For the papaya salad, mix all the liquid ingredients together in a bowl, make sure the honey/agave is fully dissolved.  Set aside.  Peel the outer skin of the papaya, halve it lengthwise and remove the seeds.  Julienne the papaya, if you do not own a mandolin or the famous titan, you can use a potato peeler to create thin ribbons which you can then cut into strips.  Place the papaya in a large bowl and add the sliced tomato, spring onion, chili peppers, and basil.  Toss with the dressing until thoroughly incorporated and then add the chopped peanuts.  Taste the salad and add any sweet,salt,or spice you think is missing.  Place in refrigerator and allow to marinade for at least 30 minutes.

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Ingredients for Spring Rolls:

  • 12 square rice paper sheets
  • 3 ounces of rice vermicelli
  • 1/2 head of green,red or romaine lettuce ( about 12 leaves)
  • 1 large carrot julienne or shredded
  • 1/4 cup of Vietnamese basil, mint or coriander ( I used all 3)
  • 2-3 cups of Green Papaya Salad

Soak the vermicelli in hot water for 10 minutes until softened.  Take a large pan big enough to fit the rice wrapper and fill with warm water.  You do not want your water to be extremely hot or the paper will become too soft and tear.  Soak the wrapper for about 30 seconds and lay out on a clean, flat surface.

Place your ingredients towards the bottom half of the wrapper — do not add too much or the roll will be too big! Begin with a small handful of lettuce then add the same amount of vermicelli on top.  Place the carrots then the green papaya salad and top with herb mixture. Fold the bottom up, then the two side corners and continue rolling up, making sure the wrapper is kept firmly around the ingredients. With practice, you will be able to predict more precisely about how much ingredients you should put in each roll without making it too big or small.

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Ingredients for Spicy Peanut Sauce:

  • 1/4 cup of peanut butter (smooth or crunchy)
  • 3/4 cup of water
  • 1 teaspoon Sriracha
  • 1 tablespoon Hoisin Sauce
  • 1 tablespoon chopped peanuts

Mix all ingredients together in a bowl until incorporated.  If the sauce is too thick, add more water, if it is too thin, add more peanut butter.  Garnish with chopped peanuts.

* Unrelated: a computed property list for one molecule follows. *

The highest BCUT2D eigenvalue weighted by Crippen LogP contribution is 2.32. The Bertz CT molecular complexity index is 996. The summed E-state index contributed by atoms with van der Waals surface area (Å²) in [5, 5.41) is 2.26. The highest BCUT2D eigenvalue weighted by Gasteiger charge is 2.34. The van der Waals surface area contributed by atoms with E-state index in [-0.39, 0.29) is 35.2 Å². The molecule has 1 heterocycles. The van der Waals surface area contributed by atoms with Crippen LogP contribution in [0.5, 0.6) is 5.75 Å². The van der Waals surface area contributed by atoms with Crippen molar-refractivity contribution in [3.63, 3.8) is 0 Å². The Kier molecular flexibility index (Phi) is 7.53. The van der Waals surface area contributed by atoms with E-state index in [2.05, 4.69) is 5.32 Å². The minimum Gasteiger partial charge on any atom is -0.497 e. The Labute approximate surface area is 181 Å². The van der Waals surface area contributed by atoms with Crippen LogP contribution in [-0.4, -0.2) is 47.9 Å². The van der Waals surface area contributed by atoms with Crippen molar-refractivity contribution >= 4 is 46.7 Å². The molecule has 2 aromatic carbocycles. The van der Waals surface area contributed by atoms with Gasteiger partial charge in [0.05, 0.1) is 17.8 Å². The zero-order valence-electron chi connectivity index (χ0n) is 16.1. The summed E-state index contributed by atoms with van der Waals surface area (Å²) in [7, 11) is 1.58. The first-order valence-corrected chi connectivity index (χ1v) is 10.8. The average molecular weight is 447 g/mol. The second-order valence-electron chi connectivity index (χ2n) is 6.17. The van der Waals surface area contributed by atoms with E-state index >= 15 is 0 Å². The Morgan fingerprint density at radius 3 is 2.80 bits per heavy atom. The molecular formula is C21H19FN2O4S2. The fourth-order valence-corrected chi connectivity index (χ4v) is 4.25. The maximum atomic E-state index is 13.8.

Ingredients for Vietnamese Fish Sauce:

  • 1/3 cup fish sauce
  • 3 tablespoons water
  • 1/2 cup lime juice
  • 6 tablespoons of sugar
  • 1 large garlic clove, crushed, peeled, and minced
  • 1 medium shallot, crushed peeled, and minced
  • 1 Thai chili pepper, seeded, and minced

Whisk together the fish sauce, water, lime juice and sugar in a bowl until sugar is dissolved.  Add the remaining ingredients and allow to marinade for 30 minutes before serving.

Seared Chicken Thigh with Carmelized Leeks & Orange


I adapted this recipe from Chanterelle as well — I can’t seem to get my nose out of this cookbook.  The pictures are not only breathtaking but the flavor combinations are absolutely stellar, so I couldn’t help but try all the recipes before returning it to the library.  This recipe originally called for Sweetbreads, which are the thymus glands on a calf — not exactly for the faint hearted.  Personally I am not a fan and it is quite hard to find in your local store so I substituted chicken thighs for this recipe.  You can also use chicken breast if you prefer, but I stick with thigh meat because it is a moister and more flavorful meat.

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Ingredients for Seared Chicken Thigh with Carmelized Leeks & Orange:

  • 2 pounds of chicken thighs/breast
  • 1 tablespoon kosher salt
  • 1/4 cup plus 3 tablespoons canola or other neutral oil
  • 2 large onions, unpeeled, cut into large chunks
  • 2 large carrots, unpeeled cut into large chunks
  • 2 garlic heads, in their skins, cut in half horizontally
  • 1/2  cup cubed fresh ginger unpeeled
  • 1/4 cup plus 1 tablespoon sugar
  • 1/2 cup water
  • 1 1/4 cups orange juice
  • 2 tablespoons red wine vinegar
  • 6 cups veal stock or chicken stock
  • 3 tablespoons soy sauce
  • 3 large pieces dried orange peel
  • black pepper from a mill
  • 3 cups leeks (white parts only) cut into 3 1/2- x 1/4 inch ribbons and wash well
  • 1 tablespoon unsalted butter softened at room temperature

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For the sauce, heat 1/4 cup of oil on high heat in a large pot.  Add the ginger, garlic, carrots and onions and cook until lightly browned, about 10 minutes.  Be sure to stir often to prevent the vegetables from burning.